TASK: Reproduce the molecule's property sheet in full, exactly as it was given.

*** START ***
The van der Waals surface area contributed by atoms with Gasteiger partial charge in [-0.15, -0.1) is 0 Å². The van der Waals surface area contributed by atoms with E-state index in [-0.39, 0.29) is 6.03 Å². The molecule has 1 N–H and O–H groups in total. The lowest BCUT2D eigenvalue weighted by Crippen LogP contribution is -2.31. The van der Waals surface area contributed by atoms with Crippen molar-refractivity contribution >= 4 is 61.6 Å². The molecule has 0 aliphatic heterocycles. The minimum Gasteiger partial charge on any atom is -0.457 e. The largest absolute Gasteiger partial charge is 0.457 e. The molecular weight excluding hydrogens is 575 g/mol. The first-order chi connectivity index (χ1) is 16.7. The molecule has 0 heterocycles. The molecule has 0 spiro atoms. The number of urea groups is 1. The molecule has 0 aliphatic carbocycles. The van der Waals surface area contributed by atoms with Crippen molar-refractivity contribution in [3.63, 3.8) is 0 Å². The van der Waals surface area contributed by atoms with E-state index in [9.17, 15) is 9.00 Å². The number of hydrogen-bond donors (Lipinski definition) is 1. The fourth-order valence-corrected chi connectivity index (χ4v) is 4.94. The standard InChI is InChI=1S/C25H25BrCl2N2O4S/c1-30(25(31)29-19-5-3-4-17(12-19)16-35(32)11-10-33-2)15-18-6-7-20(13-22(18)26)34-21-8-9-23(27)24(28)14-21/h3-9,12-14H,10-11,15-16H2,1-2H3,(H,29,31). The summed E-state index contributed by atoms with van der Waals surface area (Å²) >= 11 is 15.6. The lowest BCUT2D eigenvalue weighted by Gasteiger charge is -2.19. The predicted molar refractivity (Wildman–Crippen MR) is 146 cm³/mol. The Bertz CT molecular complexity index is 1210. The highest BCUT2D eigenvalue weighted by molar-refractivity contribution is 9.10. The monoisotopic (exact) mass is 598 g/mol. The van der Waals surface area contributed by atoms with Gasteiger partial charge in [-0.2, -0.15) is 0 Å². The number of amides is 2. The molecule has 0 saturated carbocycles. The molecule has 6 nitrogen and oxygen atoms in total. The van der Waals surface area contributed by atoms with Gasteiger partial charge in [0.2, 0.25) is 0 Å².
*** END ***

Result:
The van der Waals surface area contributed by atoms with Gasteiger partial charge in [-0.15, -0.1) is 0 Å². The van der Waals surface area contributed by atoms with E-state index in [-0.39, 0.29) is 6.03 Å². The molecule has 1 N–H and O–H groups in total. The lowest BCUT2D eigenvalue weighted by Crippen LogP contribution is -2.31. The van der Waals surface area contributed by atoms with Crippen molar-refractivity contribution >= 4 is 61.6 Å². The molecule has 0 aliphatic heterocycles. The minimum Gasteiger partial charge on any atom is -0.457 e. The largest absolute Gasteiger partial charge is 0.457 e. The molecular weight excluding hydrogens is 575 g/mol. The first-order chi connectivity index (χ1) is 16.7. The molecule has 0 heterocycles. The molecule has 0 spiro atoms. The number of urea groups is 1. The molecule has 0 aliphatic carbocycles. The van der Waals surface area contributed by atoms with Crippen molar-refractivity contribution in [3.63, 3.8) is 0 Å². The van der Waals surface area contributed by atoms with E-state index in [9.17, 15) is 9.00 Å². The number of hydrogen-bond donors (Lipinski definition) is 1. The fourth-order valence-corrected chi connectivity index (χ4v) is 4.94. The standard InChI is InChI=1S/C25H25BrCl2N2O4S/c1-30(25(31)29-19-5-3-4-17(12-19)16-35(32)11-10-33-2)15-18-6-7-20(13-22(18)26)34-21-8-9-23(27)24(28)14-21/h3-9,12-14H,10-11,15-16H2,1-2H3,(H,29,31). The summed E-state index contributed by atoms with van der Waals surface area (Å²) >= 11 is 15.6. The lowest BCUT2D eigenvalue weighted by Gasteiger charge is -2.19. The predicted molar refractivity (Wildman–Crippen MR) is 146 cm³/mol. The Bertz CT molecular complexity index is 1210. The highest BCUT2D eigenvalue weighted by molar-refractivity contribution is 9.10. The monoisotopic (exact) mass is 598 g/mol. The van der Waals surface area contributed by atoms with Gasteiger partial charge in [-0.2, -0.15) is 0 Å². The number of amides is 2. The molecule has 0 saturated carbocycles. The molecule has 6 nitrogen and oxygen atoms in total. The van der Waals surface area contributed by atoms with Gasteiger partial charge in [0.2, 0.25) is 0 Å².